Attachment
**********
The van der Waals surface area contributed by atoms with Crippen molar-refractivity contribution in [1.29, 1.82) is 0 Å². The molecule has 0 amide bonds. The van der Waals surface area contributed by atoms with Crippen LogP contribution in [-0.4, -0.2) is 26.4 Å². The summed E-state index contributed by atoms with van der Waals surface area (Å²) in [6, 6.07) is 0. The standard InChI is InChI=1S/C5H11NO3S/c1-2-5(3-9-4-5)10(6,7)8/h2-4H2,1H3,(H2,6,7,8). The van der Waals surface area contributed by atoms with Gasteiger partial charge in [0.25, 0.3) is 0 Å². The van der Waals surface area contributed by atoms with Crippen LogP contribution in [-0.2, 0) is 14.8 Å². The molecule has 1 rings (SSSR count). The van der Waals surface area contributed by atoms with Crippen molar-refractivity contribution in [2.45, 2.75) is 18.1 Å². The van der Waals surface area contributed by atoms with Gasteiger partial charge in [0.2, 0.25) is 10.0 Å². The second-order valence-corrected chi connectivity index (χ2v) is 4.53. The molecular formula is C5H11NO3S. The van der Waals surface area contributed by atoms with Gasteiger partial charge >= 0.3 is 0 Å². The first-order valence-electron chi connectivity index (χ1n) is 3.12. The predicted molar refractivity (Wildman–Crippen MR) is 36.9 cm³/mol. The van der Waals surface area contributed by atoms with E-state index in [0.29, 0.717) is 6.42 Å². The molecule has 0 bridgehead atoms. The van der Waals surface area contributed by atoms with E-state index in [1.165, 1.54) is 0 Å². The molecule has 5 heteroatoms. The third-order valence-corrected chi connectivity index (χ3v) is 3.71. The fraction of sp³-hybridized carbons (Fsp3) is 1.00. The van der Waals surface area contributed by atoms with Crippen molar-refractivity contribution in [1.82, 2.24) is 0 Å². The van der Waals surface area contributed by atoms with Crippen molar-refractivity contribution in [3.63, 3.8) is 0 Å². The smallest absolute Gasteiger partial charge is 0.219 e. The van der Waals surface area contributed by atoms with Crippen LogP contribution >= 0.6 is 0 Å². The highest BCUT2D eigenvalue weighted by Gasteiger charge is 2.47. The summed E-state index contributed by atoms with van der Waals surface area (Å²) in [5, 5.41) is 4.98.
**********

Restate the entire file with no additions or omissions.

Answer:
The van der Waals surface area contributed by atoms with Crippen molar-refractivity contribution in [1.29, 1.82) is 0 Å². The molecule has 0 amide bonds. The van der Waals surface area contributed by atoms with Crippen LogP contribution in [-0.4, -0.2) is 26.4 Å². The summed E-state index contributed by atoms with van der Waals surface area (Å²) in [6, 6.07) is 0. The standard InChI is InChI=1S/C5H11NO3S/c1-2-5(3-9-4-5)10(6,7)8/h2-4H2,1H3,(H2,6,7,8). The van der Waals surface area contributed by atoms with Gasteiger partial charge in [0.25, 0.3) is 0 Å². The van der Waals surface area contributed by atoms with Crippen LogP contribution in [-0.2, 0) is 14.8 Å². The molecule has 1 rings (SSSR count). The van der Waals surface area contributed by atoms with Crippen molar-refractivity contribution in [2.45, 2.75) is 18.1 Å². The van der Waals surface area contributed by atoms with Gasteiger partial charge in [0.2, 0.25) is 10.0 Å². The second-order valence-corrected chi connectivity index (χ2v) is 4.53. The molecular formula is C5H11NO3S. The van der Waals surface area contributed by atoms with Gasteiger partial charge >= 0.3 is 0 Å². The first-order valence-electron chi connectivity index (χ1n) is 3.12. The predicted molar refractivity (Wildman–Crippen MR) is 36.9 cm³/mol. The van der Waals surface area contributed by atoms with E-state index in [0.29, 0.717) is 6.42 Å². The molecule has 0 bridgehead atoms. The van der Waals surface area contributed by atoms with E-state index in [1.165, 1.54) is 0 Å². The molecule has 5 heteroatoms. The third-order valence-corrected chi connectivity index (χ3v) is 3.71. The fraction of sp³-hybridized carbons (Fsp3) is 1.00. The van der Waals surface area contributed by atoms with Crippen molar-refractivity contribution in [1.82, 2.24) is 0 Å². The van der Waals surface area contributed by atoms with Crippen molar-refractivity contribution in [3.63, 3.8) is 0 Å². The smallest absolute Gasteiger partial charge is 0.219 e. The van der Waals surface area contributed by atoms with Crippen LogP contribution >= 0.6 is 0 Å². The highest BCUT2D eigenvalue weighted by Gasteiger charge is 2.47. The summed E-state index contributed by atoms with van der Waals surface area (Å²) in [5, 5.41) is 4.98.